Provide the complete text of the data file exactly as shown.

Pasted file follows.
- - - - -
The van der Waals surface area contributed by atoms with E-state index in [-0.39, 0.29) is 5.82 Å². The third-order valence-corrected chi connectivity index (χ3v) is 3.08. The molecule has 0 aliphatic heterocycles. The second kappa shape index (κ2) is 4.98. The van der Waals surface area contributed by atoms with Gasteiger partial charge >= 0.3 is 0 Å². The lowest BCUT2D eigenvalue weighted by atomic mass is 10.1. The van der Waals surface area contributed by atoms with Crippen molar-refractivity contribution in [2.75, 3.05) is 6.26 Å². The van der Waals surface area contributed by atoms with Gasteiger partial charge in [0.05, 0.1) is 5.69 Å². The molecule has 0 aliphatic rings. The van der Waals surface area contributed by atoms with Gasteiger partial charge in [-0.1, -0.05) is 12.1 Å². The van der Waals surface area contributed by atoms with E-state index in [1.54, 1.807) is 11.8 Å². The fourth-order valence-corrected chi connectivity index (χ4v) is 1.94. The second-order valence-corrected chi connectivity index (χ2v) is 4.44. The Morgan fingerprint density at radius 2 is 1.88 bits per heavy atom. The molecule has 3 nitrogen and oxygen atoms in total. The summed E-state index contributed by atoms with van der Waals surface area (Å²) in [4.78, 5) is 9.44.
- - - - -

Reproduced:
The van der Waals surface area contributed by atoms with E-state index in [-0.39, 0.29) is 5.82 Å². The third-order valence-corrected chi connectivity index (χ3v) is 3.08. The molecule has 0 aliphatic heterocycles. The second kappa shape index (κ2) is 4.98. The van der Waals surface area contributed by atoms with Gasteiger partial charge >= 0.3 is 0 Å². The lowest BCUT2D eigenvalue weighted by atomic mass is 10.1. The van der Waals surface area contributed by atoms with Crippen molar-refractivity contribution in [2.75, 3.05) is 6.26 Å². The van der Waals surface area contributed by atoms with Gasteiger partial charge in [0.05, 0.1) is 5.69 Å². The molecule has 0 aliphatic rings. The van der Waals surface area contributed by atoms with Gasteiger partial charge in [-0.1, -0.05) is 12.1 Å². The van der Waals surface area contributed by atoms with E-state index in [1.54, 1.807) is 11.8 Å². The fourth-order valence-corrected chi connectivity index (χ4v) is 1.94. The second-order valence-corrected chi connectivity index (χ2v) is 4.44. The Morgan fingerprint density at radius 2 is 1.88 bits per heavy atom. The molecule has 3 nitrogen and oxygen atoms in total. The summed E-state index contributed by atoms with van der Waals surface area (Å²) in [4.78, 5) is 9.44.